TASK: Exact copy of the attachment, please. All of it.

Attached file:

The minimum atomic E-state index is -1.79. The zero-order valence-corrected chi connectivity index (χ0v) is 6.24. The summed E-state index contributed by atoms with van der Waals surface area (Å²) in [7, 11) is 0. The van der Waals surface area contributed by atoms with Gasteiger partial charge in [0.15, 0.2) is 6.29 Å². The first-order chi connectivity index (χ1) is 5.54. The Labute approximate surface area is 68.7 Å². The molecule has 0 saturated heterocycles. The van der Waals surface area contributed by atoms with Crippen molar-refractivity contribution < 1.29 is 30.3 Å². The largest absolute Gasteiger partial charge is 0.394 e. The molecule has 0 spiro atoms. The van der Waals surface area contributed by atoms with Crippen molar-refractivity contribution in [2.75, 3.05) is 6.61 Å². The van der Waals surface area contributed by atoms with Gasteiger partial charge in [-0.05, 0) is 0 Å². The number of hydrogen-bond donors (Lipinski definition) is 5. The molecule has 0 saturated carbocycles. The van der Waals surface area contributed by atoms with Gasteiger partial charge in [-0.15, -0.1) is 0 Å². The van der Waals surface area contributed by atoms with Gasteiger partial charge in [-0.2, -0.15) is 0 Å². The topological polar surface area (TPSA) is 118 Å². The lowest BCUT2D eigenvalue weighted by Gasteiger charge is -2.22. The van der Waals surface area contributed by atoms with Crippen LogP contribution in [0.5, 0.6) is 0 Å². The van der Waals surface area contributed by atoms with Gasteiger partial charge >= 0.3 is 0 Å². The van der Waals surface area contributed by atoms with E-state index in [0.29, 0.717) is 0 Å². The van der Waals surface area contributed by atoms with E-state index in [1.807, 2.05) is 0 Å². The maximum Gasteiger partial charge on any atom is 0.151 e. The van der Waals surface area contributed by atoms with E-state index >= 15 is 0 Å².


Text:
The minimum atomic E-state index is -1.79. The zero-order valence-corrected chi connectivity index (χ0v) is 6.24. The summed E-state index contributed by atoms with van der Waals surface area (Å²) in [7, 11) is 0. The van der Waals surface area contributed by atoms with Gasteiger partial charge in [0.15, 0.2) is 6.29 Å². The first-order chi connectivity index (χ1) is 5.54. The Labute approximate surface area is 68.7 Å². The molecule has 0 saturated heterocycles. The van der Waals surface area contributed by atoms with Crippen molar-refractivity contribution < 1.29 is 30.3 Å². The largest absolute Gasteiger partial charge is 0.394 e. The molecule has 0 spiro atoms. The van der Waals surface area contributed by atoms with Crippen molar-refractivity contribution in [2.75, 3.05) is 6.61 Å². The van der Waals surface area contributed by atoms with Gasteiger partial charge in [-0.05, 0) is 0 Å². The number of hydrogen-bond donors (Lipinski definition) is 5. The molecule has 0 saturated carbocycles. The van der Waals surface area contributed by atoms with Gasteiger partial charge in [-0.15, -0.1) is 0 Å². The van der Waals surface area contributed by atoms with Gasteiger partial charge in [-0.2, -0.15) is 0 Å². The topological polar surface area (TPSA) is 118 Å². The lowest BCUT2D eigenvalue weighted by Gasteiger charge is -2.22. The van der Waals surface area contributed by atoms with Crippen LogP contribution in [0.5, 0.6) is 0 Å². The van der Waals surface area contributed by atoms with Gasteiger partial charge >= 0.3 is 0 Å². The van der Waals surface area contributed by atoms with E-state index in [0.29, 0.717) is 0 Å². The van der Waals surface area contributed by atoms with E-state index in [1.807, 2.05) is 0 Å². The maximum Gasteiger partial charge on any atom is 0.151 e. The van der Waals surface area contributed by atoms with E-state index >= 15 is 0 Å².